As the Presidential Task Force on Covid-19 meets today to review preventive measures following an increase in new cases, experts have urged the committee to not only tighten measures but also ensure their enforcement.
In an interview yesterday, Presidential Task Force on Covid-19 co-chairperson Dr Wilfred Chalamira Nkhoma said following the increase in new cases, they are meeting to decide whether to tighten the Covid-19 protocols.
He said they will be looking at a few parameters, including the positivity rate which is currently around 7.3 percent, up from 3.4 percent last week.
Said Chalamira Nkhoma: “We have noticed the increase in cases, including imported ones from neighbouring countries. We are aware that the African region is experiencing an increase, so we will be looking at certain parameters to decide whether we need to change any of these measures.
“The parameters we are looking at are positivity rate, the number of people that are getting more sick and requiring admission, those who are dying from the pandemic and the capacity of our health service to handle increased numbers, particularly if they have to be admitted. We need to put all these together.”
Assessment reports by the Medical Council of Malawi, Ministry of Health and World Health Organisation (WHO) as well as The Nation’s own investigation reveal critical shortages of equipment, essential drugs, treatment centres and personnel.
In a separate interview, Kamuzu University of Health Sciences epidemiology and public health professor Adamson Muula said as the task force meets today, the team needs to address, among others, how the country will achieve herd immunity due to the low influx of vaccines.
He said: “From the World Bank money, we are told that only eight percent of the population will be targeted, but you know we need to achieve herd immunity which is 60 percent. So, how do we achieve that? What is the financial contribution from Malawi on that?
“The committee also needs to ensure that the protocols that we have are enforced. We have seen even politicians deliberately defying the rules, how do we deal with that? How do you tell people to wear masks when leaders are behaving differently?”
On his part, epidemiologist Dr Titus Divala said the committee needs to put strong measures in place to ensure that all individuals exempted from the current restrictions adhere to their quarantine and isolation.
National Organisation of Nurses and Midwives in Malawi (Nonm) president Shouts Simeza suggested that the committee should reintroduce a soft lockdown as was the case previously.
The Nonm president also urged the task force to ensure that the health system is equipped with necessary materials such as personal protective equipment and other life-saving equipment.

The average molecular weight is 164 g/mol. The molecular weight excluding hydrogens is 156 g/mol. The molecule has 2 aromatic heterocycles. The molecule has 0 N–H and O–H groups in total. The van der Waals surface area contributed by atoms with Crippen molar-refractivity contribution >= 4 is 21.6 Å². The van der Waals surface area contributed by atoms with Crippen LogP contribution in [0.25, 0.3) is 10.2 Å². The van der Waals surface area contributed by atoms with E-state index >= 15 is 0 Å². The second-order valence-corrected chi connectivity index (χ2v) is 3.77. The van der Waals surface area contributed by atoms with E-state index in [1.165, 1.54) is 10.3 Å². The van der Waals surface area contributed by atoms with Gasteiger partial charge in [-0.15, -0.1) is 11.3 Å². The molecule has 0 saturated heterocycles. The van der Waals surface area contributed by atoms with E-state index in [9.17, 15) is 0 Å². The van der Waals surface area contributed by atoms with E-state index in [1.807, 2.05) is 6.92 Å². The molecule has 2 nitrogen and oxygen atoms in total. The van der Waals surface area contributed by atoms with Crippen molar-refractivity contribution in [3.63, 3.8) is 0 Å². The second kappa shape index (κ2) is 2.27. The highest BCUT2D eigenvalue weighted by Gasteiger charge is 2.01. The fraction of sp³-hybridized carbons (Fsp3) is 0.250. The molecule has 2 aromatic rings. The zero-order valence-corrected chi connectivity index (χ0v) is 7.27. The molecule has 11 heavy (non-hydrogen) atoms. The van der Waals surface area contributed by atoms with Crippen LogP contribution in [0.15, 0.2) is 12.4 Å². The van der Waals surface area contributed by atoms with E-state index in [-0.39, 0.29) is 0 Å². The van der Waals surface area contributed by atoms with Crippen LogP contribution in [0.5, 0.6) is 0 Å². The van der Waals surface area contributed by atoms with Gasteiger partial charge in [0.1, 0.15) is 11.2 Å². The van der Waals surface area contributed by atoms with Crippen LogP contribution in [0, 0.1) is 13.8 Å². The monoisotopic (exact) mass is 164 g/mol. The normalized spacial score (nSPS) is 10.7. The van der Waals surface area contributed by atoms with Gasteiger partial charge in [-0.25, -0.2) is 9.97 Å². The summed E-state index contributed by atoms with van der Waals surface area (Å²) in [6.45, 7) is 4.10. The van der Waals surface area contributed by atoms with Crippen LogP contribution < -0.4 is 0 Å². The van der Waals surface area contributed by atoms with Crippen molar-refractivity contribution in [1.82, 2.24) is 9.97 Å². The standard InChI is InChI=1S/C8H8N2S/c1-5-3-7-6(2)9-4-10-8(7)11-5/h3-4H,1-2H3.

Malawi Health Equity Network executive director George Jobe of the emphasised on the need to tighten security, especially along land borders targeting those coming from countries that are hard-hit by the third wave of the pandemic such as South Africa, Tanzania and Zambia.
However, Human Rights Defenders Coalition (HRDC) chairperson Gift Trapence, whose institution took to court the immediate-past Democratic Progressive Party government for declaring a lockdown, said the current measures are adequate, but require enforcement.
The Presidential Task Force on Covid-19 on April 20 2021 announced amended preventive measures, including restricting indoor meetings to a maximum of 100 people and 250 for outdoors meetings as well as strict enforcement of proper use of masks, ensuring physical distancing of at least one metre apart and washing hands at all times.
Trapence said if government ensures that everyone is following the preventive protocols, the situation should be contained.
He said: “We have the measures yes, but who is following them? What we need is simply enforcement of rules. Everybody must follow them.”
But while acknowledging that people have relaxed on the preventive measures, Ministry of Health Principal Secretary Charles Mwansambo said enforcement should not be left to health workers and the police alone, but should be everyone’s responsibility.
Minister of Health Khumbize Chiponda, who is also Presidential Task Force on Covid-19 co-chairperson, has since warned of drastic measures ahead if people do not adhere to the preventive measures.
“This is a worrisome development as it can lead to rapid transmission of the cases in our country.
“To effectively reduce and stop Covid-19 from spreading, there is a need for collective efforts to contain the pandemic by following all the preventive and containment measures,” she said.
In the last seven days (14-21 June), the positivity rate has moved by 3.9 percent from 3.4 to 7.4 percent, admissions are now at 27 from 12 cases (225 percent increase), 12 deaths have been registered while a total of 408 cases have been recorded.